With reference to FIGS. 1A and 1B, the frame 12 is constructed to form an enclosure that substantially encloses the processing system components and defines a working space 20. The semiconductor articles, such as semiconductor wafers, are held and maneuvered within the working space 20 in relative protection from dust and contamination. The working space 20 can be supplied with purge gas and/or operated at either slightly elevated pressures relative to ambient atmospheric pressure.
The upper portions of processing system 10 are sealed with respect to the ambient environment and may be provided with an interface filter above the interface section 14 and a processing filter above the processing section 16 to provide the requisite filtering of ambient air before it enters the processing area 20. These filter sections preferably employ HEPA type ultrafiltration filters. Air moving equipment, such as fans or the like forces air through the filters and downwardly into the working space 20.
The processing system 10 also has a process station maintenance section and an instrumentation and control section that are separated from the work space 20 by portions of the frame 12. Since these sections potentially have higher contamination levels due to the presence and operation of various equipment components associated with the processing stations, it is preferable to separate these sections from work space 20. The processing system 10 is preferably mounted in a wafer fabrication facility with clean room access to the front of the processor 15 and with gray room access to the maintenance section and the instrumentation and control section rearward of the work space 20. Such gray rooms require fewer precautions against contamination than clean rooms and, as such, they are less costly to build and maintain. The foregoing configuration thus reduces plant costs while allowing ready access to portions of the process system 10 more typically needing maintenance.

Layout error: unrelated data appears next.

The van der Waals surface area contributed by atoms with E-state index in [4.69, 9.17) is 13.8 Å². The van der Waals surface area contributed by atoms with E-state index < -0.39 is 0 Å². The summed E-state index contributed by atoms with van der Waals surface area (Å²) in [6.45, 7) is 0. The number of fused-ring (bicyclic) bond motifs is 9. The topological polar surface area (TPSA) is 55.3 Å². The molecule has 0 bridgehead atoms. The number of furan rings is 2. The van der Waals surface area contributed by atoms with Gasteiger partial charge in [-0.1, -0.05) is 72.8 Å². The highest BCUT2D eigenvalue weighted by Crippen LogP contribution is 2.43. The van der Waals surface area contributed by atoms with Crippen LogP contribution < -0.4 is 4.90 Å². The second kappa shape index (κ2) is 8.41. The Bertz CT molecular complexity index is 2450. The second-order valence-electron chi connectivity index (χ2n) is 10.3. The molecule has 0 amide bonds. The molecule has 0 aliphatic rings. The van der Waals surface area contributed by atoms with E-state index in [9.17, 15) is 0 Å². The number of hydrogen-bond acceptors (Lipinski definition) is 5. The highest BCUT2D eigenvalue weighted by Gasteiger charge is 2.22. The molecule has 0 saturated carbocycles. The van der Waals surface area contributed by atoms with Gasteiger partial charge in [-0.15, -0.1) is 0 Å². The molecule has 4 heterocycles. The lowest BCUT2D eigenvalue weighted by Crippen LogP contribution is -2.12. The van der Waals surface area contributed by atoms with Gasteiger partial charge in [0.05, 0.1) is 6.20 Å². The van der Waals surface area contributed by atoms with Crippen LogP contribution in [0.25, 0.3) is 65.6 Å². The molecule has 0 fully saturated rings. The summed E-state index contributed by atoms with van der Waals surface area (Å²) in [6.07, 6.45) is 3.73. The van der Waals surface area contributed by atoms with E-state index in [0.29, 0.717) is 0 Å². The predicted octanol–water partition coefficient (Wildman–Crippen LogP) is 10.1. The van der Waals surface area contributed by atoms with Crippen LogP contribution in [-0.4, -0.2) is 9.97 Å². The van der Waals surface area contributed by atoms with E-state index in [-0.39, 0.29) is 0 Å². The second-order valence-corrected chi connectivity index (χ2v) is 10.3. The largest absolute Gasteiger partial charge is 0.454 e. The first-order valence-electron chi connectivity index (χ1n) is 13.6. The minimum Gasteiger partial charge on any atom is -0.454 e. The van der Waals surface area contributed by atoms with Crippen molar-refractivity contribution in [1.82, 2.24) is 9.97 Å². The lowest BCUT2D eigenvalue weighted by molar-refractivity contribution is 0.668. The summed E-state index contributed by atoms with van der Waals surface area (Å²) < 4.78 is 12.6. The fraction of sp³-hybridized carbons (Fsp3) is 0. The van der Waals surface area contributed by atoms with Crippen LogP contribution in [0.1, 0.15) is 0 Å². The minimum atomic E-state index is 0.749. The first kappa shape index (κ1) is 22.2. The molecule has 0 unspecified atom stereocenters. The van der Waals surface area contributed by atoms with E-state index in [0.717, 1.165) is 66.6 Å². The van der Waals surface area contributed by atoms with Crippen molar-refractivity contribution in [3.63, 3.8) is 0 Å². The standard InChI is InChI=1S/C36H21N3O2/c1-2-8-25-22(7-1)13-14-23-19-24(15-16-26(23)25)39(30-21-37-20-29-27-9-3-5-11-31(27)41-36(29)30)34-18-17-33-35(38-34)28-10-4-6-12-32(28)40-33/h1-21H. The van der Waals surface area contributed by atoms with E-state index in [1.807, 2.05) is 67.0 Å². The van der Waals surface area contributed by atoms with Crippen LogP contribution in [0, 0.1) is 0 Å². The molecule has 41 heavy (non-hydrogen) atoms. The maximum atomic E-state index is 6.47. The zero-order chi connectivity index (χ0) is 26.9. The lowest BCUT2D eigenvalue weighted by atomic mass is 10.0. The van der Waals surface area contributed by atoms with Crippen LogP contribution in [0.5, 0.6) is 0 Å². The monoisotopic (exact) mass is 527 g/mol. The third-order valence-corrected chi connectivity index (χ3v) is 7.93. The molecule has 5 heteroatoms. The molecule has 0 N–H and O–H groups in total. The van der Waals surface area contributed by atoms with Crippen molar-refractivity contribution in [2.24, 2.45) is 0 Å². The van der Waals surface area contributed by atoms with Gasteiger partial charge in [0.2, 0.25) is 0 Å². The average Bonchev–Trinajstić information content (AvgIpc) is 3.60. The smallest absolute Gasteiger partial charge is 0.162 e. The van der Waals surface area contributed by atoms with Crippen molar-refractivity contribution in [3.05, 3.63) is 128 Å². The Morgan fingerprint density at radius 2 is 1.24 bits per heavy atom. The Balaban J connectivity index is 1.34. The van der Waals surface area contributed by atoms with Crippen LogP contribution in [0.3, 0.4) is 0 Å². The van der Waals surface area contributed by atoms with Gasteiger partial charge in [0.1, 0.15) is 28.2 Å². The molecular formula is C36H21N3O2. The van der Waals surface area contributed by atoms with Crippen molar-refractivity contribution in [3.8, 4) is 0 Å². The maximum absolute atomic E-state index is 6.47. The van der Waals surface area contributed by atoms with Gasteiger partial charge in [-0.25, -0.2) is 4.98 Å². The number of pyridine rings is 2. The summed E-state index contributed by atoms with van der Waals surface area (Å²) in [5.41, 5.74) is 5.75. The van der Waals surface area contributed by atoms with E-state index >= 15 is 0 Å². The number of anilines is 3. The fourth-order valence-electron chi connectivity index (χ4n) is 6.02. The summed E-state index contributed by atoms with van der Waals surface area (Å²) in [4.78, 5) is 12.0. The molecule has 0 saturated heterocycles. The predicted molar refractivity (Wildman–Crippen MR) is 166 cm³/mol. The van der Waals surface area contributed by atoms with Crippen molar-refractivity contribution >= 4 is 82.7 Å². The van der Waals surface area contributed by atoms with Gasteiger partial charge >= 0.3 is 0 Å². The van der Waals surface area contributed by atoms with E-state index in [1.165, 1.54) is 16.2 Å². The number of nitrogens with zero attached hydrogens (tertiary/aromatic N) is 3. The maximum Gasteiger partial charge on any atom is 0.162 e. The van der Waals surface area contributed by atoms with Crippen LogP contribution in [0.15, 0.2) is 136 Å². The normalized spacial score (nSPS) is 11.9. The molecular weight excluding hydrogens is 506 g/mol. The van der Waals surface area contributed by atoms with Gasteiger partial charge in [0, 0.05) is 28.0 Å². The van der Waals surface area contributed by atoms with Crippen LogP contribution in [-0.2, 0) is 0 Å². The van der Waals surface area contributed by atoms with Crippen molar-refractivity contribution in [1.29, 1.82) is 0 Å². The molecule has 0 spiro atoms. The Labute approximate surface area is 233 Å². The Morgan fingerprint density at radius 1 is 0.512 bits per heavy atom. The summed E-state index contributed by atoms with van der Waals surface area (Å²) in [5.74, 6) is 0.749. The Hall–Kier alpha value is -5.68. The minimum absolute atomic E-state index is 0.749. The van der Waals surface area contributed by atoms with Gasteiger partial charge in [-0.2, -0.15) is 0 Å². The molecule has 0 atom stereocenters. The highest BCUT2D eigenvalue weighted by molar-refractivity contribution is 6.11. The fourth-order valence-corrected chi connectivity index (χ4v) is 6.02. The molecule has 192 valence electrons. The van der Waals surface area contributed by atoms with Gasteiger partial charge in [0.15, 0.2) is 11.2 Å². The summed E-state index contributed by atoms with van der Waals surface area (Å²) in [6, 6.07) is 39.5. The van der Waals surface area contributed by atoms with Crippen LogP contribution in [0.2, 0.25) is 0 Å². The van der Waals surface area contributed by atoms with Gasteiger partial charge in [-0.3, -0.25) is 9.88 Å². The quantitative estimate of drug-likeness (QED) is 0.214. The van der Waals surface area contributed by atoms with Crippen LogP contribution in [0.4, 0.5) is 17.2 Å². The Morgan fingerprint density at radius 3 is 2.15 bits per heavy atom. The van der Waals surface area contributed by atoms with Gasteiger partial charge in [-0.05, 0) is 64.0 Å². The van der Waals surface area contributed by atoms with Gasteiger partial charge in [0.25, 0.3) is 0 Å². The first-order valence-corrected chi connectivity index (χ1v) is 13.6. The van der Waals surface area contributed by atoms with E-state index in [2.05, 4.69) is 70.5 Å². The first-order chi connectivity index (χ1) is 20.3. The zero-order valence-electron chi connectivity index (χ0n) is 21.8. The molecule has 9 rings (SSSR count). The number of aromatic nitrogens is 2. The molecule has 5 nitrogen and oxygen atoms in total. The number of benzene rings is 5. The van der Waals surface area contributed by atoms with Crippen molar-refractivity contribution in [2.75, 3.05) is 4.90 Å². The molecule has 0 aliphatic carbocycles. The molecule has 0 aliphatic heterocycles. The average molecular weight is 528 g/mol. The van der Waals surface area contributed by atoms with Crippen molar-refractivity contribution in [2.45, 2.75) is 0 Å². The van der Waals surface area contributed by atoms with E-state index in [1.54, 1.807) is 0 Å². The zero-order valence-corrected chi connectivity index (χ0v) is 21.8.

A front control panel 22 is disposed proximate the interface section 14 and allows operator control. The control panel 22 is preferably a touch screen cathode ray tube control display allowing finger contact to the display screen to effect various control functions. A secondary control panel may be included in the control section and accessed from the gray room so that operation can be effected from either front or back of the machine. All user programmable control functions and options are preferably displayed upon the control panel to effect operation and set up of the processing system 10 by a user.